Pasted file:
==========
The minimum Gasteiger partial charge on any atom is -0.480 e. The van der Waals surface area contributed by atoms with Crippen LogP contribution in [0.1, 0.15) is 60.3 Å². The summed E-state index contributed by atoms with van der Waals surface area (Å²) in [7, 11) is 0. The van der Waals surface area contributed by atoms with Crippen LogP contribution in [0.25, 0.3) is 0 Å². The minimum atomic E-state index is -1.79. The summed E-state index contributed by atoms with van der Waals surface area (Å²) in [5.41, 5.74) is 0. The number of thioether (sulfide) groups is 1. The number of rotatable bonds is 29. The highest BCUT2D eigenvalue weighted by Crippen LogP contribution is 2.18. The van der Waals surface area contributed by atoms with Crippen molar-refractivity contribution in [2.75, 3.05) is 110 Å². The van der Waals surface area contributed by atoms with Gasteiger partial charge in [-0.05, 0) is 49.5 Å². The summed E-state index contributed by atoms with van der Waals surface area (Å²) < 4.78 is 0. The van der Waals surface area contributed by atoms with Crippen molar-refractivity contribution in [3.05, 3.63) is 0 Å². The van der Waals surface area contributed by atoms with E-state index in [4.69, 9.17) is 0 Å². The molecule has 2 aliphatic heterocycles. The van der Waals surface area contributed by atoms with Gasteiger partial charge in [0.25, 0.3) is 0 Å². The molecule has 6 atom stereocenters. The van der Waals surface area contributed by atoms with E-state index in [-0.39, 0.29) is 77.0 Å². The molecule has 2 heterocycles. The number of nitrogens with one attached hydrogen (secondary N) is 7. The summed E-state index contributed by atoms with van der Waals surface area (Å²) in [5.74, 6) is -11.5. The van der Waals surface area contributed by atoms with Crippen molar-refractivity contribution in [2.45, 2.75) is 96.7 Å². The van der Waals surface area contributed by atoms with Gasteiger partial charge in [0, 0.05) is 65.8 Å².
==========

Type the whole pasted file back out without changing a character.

The minimum Gasteiger partial charge on any atom is -0.480 e. The van der Waals surface area contributed by atoms with Crippen LogP contribution in [0.1, 0.15) is 60.3 Å². The summed E-state index contributed by atoms with van der Waals surface area (Å²) in [7, 11) is 0. The van der Waals surface area contributed by atoms with Crippen LogP contribution in [0.25, 0.3) is 0 Å². The minimum atomic E-state index is -1.79. The summed E-state index contributed by atoms with van der Waals surface area (Å²) in [5.41, 5.74) is 0. The number of thioether (sulfide) groups is 1. The number of rotatable bonds is 29. The highest BCUT2D eigenvalue weighted by Crippen LogP contribution is 2.18. The van der Waals surface area contributed by atoms with Crippen molar-refractivity contribution in [2.75, 3.05) is 110 Å². The van der Waals surface area contributed by atoms with Gasteiger partial charge in [-0.05, 0) is 49.5 Å². The summed E-state index contributed by atoms with van der Waals surface area (Å²) < 4.78 is 0. The van der Waals surface area contributed by atoms with Crippen molar-refractivity contribution in [3.05, 3.63) is 0 Å². The van der Waals surface area contributed by atoms with E-state index in [4.69, 9.17) is 0 Å². The molecule has 2 aliphatic heterocycles. The van der Waals surface area contributed by atoms with Gasteiger partial charge in [0.25, 0.3) is 0 Å². The molecule has 6 atom stereocenters. The van der Waals surface area contributed by atoms with E-state index in [-0.39, 0.29) is 77.0 Å². The molecule has 2 heterocycles. The number of nitrogens with one attached hydrogen (secondary N) is 7. The summed E-state index contributed by atoms with van der Waals surface area (Å²) in [5.74, 6) is -11.5. The van der Waals surface area contributed by atoms with Crippen molar-refractivity contribution in [2.45, 2.75) is 96.7 Å². The van der Waals surface area contributed by atoms with Gasteiger partial charge in [0, 0.05) is 65.8 Å².